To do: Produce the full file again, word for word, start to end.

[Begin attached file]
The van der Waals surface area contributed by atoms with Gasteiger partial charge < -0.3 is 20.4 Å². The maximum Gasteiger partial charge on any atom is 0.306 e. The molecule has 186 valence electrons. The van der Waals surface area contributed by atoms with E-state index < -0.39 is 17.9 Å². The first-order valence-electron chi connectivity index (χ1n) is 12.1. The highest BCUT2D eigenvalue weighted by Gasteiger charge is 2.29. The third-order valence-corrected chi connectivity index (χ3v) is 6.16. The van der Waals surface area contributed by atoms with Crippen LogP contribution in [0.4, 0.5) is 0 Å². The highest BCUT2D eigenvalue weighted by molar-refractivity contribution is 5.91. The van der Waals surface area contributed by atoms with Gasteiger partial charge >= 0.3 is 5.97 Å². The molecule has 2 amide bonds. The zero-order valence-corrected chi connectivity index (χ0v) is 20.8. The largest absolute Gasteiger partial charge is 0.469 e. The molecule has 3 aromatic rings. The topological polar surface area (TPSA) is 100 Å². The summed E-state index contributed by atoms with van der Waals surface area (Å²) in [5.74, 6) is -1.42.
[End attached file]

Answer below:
The van der Waals surface area contributed by atoms with Gasteiger partial charge < -0.3 is 20.4 Å². The maximum Gasteiger partial charge on any atom is 0.306 e. The molecule has 186 valence electrons. The van der Waals surface area contributed by atoms with E-state index < -0.39 is 17.9 Å². The first-order valence-electron chi connectivity index (χ1n) is 12.1. The highest BCUT2D eigenvalue weighted by Gasteiger charge is 2.29. The third-order valence-corrected chi connectivity index (χ3v) is 6.16. The van der Waals surface area contributed by atoms with Crippen LogP contribution in [0.4, 0.5) is 0 Å². The highest BCUT2D eigenvalue weighted by molar-refractivity contribution is 5.91. The van der Waals surface area contributed by atoms with Gasteiger partial charge >= 0.3 is 5.97 Å². The molecule has 2 amide bonds. The zero-order valence-corrected chi connectivity index (χ0v) is 20.8. The largest absolute Gasteiger partial charge is 0.469 e. The molecule has 3 aromatic rings. The topological polar surface area (TPSA) is 100 Å². The summed E-state index contributed by atoms with van der Waals surface area (Å²) in [5.74, 6) is -1.42.